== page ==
Running the day-to-day operations of your real estate entity can bring a host of challenges that you may not have the time, ability or desire to deal with internally. Many owners of multi-family (and other) properties enter into Management Agreements to outsource many functions of owning a multi-family investment. But these agreements require a great deal of forethought if you want them to help you increase efficiency, shift risk and utilize expertise.
A well-thought-out Management Agreement will help you define the roles, responsibilities, and outcomes expected by both parties. This is crucial to ensuring a positive working relationship. While it may be tempting to simply sign whatever agreement the management company hands you, a good bit of thought and consideration will almost always be an excellent return on investment.
In every Management Agreement, there are five primary areas of concern that are addressed by multiple contract provisions: (1) risk-shifting, (2) self-dealing, (3) expertise, (4) money matters, and (5) cooperation with lenders. Discussing each category internally before negotiating a Management Agreement can help generate an agreement that accurately reflects the parties’ expectations.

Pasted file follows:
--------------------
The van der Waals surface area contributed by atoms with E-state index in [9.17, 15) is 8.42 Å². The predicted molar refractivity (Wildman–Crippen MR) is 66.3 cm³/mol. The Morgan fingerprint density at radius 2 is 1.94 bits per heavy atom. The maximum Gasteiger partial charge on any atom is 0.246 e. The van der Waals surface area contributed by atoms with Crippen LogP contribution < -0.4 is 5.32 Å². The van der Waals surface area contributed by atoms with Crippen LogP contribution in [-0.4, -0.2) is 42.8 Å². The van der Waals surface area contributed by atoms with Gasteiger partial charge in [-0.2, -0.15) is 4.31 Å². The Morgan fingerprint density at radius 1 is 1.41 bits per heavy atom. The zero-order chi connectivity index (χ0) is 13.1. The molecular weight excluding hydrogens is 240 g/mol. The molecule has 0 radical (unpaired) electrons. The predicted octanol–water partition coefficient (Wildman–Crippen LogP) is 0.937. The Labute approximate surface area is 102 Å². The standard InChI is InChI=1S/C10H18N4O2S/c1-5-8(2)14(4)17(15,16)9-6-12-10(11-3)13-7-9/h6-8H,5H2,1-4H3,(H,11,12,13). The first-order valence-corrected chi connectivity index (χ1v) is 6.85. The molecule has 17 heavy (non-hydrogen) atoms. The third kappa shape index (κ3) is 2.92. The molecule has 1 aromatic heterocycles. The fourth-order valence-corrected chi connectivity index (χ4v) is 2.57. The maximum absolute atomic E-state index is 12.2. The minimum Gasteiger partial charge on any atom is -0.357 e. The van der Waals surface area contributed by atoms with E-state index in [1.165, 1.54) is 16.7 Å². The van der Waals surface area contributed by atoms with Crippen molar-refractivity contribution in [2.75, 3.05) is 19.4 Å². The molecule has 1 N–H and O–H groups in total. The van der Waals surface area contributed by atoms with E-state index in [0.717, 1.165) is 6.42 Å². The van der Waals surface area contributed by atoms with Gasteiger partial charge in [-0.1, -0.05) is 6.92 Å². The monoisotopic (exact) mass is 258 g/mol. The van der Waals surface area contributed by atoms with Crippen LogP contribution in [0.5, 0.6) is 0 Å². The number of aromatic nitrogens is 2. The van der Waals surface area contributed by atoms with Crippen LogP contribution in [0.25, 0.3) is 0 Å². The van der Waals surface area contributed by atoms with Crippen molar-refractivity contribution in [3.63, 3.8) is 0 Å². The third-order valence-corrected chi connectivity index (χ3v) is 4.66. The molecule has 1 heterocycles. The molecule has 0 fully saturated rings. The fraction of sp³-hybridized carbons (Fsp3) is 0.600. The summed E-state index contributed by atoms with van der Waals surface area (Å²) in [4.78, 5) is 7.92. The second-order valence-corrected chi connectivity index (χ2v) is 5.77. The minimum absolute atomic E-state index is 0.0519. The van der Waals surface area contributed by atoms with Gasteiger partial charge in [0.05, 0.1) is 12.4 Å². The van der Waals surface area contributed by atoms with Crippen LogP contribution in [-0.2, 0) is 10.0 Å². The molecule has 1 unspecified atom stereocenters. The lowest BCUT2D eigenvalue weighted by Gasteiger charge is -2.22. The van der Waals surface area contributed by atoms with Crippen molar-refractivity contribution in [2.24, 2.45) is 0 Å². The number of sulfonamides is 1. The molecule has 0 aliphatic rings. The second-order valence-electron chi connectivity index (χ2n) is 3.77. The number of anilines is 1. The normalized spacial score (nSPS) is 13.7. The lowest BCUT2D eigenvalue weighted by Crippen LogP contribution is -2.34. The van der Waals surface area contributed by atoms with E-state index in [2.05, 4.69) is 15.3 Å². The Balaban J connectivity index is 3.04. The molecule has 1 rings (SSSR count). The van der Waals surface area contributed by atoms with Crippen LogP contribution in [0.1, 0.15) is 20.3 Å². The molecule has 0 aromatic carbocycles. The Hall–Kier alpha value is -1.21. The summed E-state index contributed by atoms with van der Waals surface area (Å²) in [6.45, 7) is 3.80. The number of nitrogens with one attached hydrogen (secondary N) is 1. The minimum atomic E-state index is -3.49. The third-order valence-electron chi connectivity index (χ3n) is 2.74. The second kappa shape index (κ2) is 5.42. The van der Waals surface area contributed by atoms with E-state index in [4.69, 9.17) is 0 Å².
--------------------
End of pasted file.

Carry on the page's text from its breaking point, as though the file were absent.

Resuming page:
Risk-shifting is one of the most important aspects of a Management Agreement. The two most common ways to shift risk are insurance and indemnity provisions.
The type and extent of insurance required in the Management Agreement should be tailored to the services provided by the management company. For example, the policy limits should be higher for a management company that is undertaking repairs, marketing, and evictions, whereas a smaller policy may be sufficient if the management company is simply handling rent collection and maintenance. It may be necessary for the management company to maintain a policy that covers data privacy if the management company controls or manages an online platform that stores tenant personal data.
An indemnity provision also shifts risk. The management company will generally indemnify the owner for claims made by third parties (like tenants or service providers) that result from the manager’s negligence. Owners can sometimes negotiate for the manager to indemnity the owner for the owner’s own negligence (which requires certain specific legal language), most commonly when the manager is controlling most aspects of the property. It is important to recognize that an indemnity provision is only useful to the extent the party bearing the risk has the financial wherewithal to pay for damages incurred.
Often, a management company will want the flexibility to offer other services. The management company may also have a repair company, or roofing business, or offer janitorial services. Self-dealing is not always bad—the related company could be the best or offer lower prices, and co-ownership can streamline communication. But if an owner is going to allow self-dealing it should protect itself by requiring a bidding process and written owner consent before the manager can hire a related company to provide services to the property.